“I stood up, I heard perfectly what he had to say, I do believe in a woman’s right to make reproductive choices, but I still believe in life,” he said. “Why does the right wing claim life? When did they get a monopoly on life?”
Ellison added, “He talked about a consistent life ethic up to and including people who are on death row. He talked about refugees. People who stand for a woman’s right to make a reproductive choice are not against the unborn.”
Those less attuned to the pope’s words found themselves frustrated because they often had trouble making out exactly what he was saying, but that didn’t stop them from erring on the side of cheering.
“You had to be an active, active listener to hear him,” said Rep. Rod Blum of Iowa. “He’s very soft-spoken, for starters. His English—he tried very hard. But it was difficult to hear him.”
“I may have got a third of it,” he added, chuckling.
As The Daily Beast’s Barbie Nadeau noted, the speech was classic Francis—touching on themes he has repeatedly referenced at his stops around Washington and around the world: care for the poor, the elderly, immigrants, and the environment.
So the largely progressive message shouldn’t have been a surprise.
Rep. Blake Farenthold of Texas was hesitant to comment on the speech at all because he had so much trouble making out what the pontiff said.
“Yes, there was an accent,” he said. “But they did not have the microphones turned up loud enough. And they’re going to have to do something about all the DSLRs clicking. You can put those cameras on silent mode, and the photographers need to do that.”
(In fairness, the loud clicking of camera lenses in the press gallery also made it a little tricky for your correspondent to make out everything the pope said. )
Rep. Pete Sessions, who chairs the powerful House Rules Committee, said he too struggled to make out everything the pope said.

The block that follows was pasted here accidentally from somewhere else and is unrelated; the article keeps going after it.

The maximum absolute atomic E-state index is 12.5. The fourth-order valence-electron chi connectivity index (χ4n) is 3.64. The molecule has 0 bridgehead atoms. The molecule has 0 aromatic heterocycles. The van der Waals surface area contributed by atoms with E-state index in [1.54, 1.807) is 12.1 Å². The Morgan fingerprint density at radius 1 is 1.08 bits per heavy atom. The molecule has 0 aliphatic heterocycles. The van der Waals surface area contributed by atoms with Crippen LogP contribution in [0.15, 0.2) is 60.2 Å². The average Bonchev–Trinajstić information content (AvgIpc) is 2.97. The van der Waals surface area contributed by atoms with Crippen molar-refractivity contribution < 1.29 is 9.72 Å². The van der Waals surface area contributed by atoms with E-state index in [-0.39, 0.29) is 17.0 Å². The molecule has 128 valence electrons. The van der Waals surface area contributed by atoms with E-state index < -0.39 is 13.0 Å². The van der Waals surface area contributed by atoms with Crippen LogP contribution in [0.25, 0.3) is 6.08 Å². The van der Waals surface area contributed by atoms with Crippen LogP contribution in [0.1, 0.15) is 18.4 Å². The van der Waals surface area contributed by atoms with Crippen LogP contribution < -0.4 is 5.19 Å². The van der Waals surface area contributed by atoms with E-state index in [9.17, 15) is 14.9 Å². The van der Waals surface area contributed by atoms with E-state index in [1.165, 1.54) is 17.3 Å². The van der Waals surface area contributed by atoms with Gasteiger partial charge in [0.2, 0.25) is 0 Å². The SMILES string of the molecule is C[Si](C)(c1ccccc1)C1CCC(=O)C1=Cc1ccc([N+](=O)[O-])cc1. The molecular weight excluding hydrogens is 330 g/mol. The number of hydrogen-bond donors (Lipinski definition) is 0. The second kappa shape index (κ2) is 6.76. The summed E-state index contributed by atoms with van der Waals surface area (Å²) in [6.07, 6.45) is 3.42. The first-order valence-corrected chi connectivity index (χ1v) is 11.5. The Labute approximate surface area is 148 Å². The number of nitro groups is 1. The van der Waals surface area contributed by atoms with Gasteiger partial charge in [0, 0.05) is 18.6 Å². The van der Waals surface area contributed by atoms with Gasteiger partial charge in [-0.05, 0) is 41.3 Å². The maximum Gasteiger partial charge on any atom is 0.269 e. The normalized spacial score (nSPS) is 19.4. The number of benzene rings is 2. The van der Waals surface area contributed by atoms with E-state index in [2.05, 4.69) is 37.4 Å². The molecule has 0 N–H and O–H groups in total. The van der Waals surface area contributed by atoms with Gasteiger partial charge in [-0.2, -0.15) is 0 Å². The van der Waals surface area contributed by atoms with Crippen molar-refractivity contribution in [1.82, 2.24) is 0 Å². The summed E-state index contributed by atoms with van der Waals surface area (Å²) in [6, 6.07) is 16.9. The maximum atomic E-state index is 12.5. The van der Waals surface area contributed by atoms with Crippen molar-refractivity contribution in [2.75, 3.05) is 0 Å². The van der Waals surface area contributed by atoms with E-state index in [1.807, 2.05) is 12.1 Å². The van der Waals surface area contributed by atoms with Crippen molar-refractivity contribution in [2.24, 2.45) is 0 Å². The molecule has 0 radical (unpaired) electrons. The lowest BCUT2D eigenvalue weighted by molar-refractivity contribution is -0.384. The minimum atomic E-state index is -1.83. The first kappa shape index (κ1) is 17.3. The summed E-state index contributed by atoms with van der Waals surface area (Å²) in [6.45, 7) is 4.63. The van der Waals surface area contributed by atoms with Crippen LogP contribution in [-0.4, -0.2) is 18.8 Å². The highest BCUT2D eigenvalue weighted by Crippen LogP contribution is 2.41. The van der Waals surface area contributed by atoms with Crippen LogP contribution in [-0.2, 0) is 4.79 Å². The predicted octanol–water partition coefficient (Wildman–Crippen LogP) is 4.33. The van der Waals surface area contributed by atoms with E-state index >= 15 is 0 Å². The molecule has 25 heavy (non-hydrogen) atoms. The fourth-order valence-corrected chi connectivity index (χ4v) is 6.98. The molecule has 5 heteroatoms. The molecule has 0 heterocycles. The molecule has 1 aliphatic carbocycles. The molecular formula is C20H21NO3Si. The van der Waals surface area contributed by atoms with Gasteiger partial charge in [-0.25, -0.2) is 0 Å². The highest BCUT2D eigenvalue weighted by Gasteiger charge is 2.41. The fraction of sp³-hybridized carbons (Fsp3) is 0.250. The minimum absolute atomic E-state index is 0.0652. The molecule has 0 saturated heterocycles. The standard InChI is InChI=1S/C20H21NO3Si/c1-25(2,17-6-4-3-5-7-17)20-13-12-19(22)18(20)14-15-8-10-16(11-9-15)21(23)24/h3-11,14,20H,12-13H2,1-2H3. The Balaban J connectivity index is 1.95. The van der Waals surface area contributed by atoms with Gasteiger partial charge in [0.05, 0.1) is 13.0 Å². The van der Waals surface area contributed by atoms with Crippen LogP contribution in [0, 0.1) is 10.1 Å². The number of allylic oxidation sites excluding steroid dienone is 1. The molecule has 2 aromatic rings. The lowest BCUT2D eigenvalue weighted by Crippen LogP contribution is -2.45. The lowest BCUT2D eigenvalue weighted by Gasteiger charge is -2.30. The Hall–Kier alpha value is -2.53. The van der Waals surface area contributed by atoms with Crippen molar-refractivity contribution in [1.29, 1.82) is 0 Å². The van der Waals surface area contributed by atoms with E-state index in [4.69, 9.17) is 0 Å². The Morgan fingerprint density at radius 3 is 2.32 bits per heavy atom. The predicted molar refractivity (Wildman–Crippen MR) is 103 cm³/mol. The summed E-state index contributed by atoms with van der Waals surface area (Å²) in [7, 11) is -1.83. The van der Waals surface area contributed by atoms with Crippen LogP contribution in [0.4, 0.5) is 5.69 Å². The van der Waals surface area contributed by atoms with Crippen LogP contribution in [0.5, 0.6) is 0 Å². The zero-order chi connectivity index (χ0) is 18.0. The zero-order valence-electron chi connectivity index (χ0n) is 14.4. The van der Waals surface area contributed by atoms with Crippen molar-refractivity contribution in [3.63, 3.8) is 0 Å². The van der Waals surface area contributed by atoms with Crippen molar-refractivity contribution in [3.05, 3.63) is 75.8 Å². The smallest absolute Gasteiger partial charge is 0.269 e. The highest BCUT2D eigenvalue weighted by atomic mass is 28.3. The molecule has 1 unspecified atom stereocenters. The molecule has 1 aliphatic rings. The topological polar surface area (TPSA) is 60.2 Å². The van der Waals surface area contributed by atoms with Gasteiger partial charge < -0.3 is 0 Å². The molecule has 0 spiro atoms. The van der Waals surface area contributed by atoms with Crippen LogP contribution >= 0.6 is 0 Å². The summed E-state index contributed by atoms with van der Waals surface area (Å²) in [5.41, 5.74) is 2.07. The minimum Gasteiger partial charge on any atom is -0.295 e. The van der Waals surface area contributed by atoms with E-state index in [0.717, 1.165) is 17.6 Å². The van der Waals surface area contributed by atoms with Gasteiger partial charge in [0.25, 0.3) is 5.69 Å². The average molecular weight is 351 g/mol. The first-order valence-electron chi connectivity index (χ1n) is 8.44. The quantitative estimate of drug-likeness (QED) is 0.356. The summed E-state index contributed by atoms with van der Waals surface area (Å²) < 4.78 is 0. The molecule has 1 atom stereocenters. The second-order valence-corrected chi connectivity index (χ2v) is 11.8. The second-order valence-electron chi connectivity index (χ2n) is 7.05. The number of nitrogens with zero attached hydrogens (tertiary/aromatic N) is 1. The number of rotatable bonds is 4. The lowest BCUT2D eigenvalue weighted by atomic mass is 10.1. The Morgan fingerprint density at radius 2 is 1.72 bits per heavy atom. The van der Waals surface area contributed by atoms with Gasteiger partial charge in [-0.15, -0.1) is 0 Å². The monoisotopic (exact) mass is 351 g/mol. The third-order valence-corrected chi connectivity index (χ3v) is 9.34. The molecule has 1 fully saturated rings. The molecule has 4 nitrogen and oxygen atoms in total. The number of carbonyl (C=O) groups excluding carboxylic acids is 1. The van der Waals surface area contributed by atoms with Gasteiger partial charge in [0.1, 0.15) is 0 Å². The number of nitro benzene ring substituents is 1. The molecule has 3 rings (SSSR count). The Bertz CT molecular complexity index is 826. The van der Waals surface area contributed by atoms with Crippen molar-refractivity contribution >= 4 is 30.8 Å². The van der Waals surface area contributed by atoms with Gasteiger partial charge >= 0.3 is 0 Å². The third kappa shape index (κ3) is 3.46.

“We had a difficult time,” he said. “We could hear the beginning of some thoughts and concepts, or the end, but not the whole concept.”
Sessions added, though, that he made out enough of what the pope said to disagree with him on the Golden Rule’s applicability to immigration policy.
“That holds very little water to me,” he said. “But the problem is, I’m from Texas.”
Outside the chamber, pilgrims who traveled to D.C. to see the pontiff seemed much less confused about his words.
Starting before dawn, the faithful lined up patiently by the thousands to pass through metal gates and magnetometers. They then waited for hours on the West Lawn on the Capitol in quiet meditation in anticipation of the pope’s address.
“Here’s what I like about the pope,” added Chelsea Moubarak, 24, “People tend to point to the pope as liberal or conservative…but he is emphasizing the core facts of the church: love, humility, and universal care for everyone, which is where these political issues come it—those in and of itself are political.”
Many of the people on the west lawn were inspired to wake up early Thursday and trudge to the U.S. Capitol because of the pope’s well-publicized penchant for serving the poor: visiting prisons, embracing the sick, washing the feet of the poor.
“His outreach to every single person: rich, poor, sick, healthy, believers and non-believers—he reached out in such a wonderful, caring embrace, [talking with concern] for the unborn, for the criminals, for those in countries whose lives are in peril due to a lack of religious freedom,” said Cookie Freire, 68.
“My parents would kill me if I didn’t take the opportunity. I wanted to see what this progressive pope is all about,” said Megan Ryan, 31. “And you can tell your boss you’ll be late [for work]! He said, ‘I can’t in good conscience keep you from seeing His Holiness.”
Excitement came in waves for the crowd. But the loudest applause from outside the chamber came when the pope referred to the public's “responsibility to protect and defend human life at every stage of its development.”
“It’s inspiring leadership,” said Paul W., 31. “Most of his positions on the issues are for the fair treatment of the people, the fair treatment of the planet, trying to move everybody forward.”
When Pope Francis at last appeared at the Speaker’s Balcony to observe his massive flock, a huge cheer went up on the lawn.
As House Speaker John Boehner began to weep beside him, Pope Francis first motioned to his translator to join him.
“Buenos dias!” he said. “I am so grateful for your presence here!”